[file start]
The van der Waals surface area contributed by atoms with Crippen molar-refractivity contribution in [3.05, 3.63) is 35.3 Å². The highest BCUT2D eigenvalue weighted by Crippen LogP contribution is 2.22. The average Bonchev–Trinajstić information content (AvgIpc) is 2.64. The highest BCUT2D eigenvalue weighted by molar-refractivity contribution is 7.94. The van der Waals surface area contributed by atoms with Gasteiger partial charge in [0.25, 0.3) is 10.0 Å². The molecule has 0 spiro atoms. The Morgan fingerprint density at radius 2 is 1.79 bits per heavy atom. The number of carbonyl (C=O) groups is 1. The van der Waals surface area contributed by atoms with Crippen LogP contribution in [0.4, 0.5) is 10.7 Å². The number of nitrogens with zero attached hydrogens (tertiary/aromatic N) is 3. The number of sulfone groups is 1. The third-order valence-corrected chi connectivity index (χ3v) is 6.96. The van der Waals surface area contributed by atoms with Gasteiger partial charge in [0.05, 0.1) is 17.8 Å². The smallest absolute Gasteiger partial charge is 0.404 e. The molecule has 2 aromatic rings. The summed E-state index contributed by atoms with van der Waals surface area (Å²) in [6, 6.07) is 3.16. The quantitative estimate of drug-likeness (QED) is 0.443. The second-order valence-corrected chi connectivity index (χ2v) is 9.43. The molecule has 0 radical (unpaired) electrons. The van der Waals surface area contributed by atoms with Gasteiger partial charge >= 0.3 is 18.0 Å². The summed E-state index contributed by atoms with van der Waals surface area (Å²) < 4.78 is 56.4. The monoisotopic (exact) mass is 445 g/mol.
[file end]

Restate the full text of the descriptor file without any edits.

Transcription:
The van der Waals surface area contributed by atoms with Crippen molar-refractivity contribution in [3.05, 3.63) is 35.3 Å². The highest BCUT2D eigenvalue weighted by Crippen LogP contribution is 2.22. The average Bonchev–Trinajstić information content (AvgIpc) is 2.64. The highest BCUT2D eigenvalue weighted by molar-refractivity contribution is 7.94. The van der Waals surface area contributed by atoms with Gasteiger partial charge in [0.25, 0.3) is 10.0 Å². The molecule has 0 spiro atoms. The Morgan fingerprint density at radius 2 is 1.79 bits per heavy atom. The number of carbonyl (C=O) groups is 1. The van der Waals surface area contributed by atoms with Crippen LogP contribution in [0.4, 0.5) is 10.7 Å². The number of nitrogens with zero attached hydrogens (tertiary/aromatic N) is 3. The number of sulfone groups is 1. The third-order valence-corrected chi connectivity index (χ3v) is 6.96. The van der Waals surface area contributed by atoms with Gasteiger partial charge in [0.05, 0.1) is 17.8 Å². The smallest absolute Gasteiger partial charge is 0.404 e. The molecule has 2 aromatic rings. The summed E-state index contributed by atoms with van der Waals surface area (Å²) in [6, 6.07) is 3.16. The quantitative estimate of drug-likeness (QED) is 0.443. The second-order valence-corrected chi connectivity index (χ2v) is 9.43. The molecule has 0 radical (unpaired) electrons. The van der Waals surface area contributed by atoms with Gasteiger partial charge >= 0.3 is 18.0 Å². The summed E-state index contributed by atoms with van der Waals surface area (Å²) < 4.78 is 56.4. The monoisotopic (exact) mass is 445 g/mol.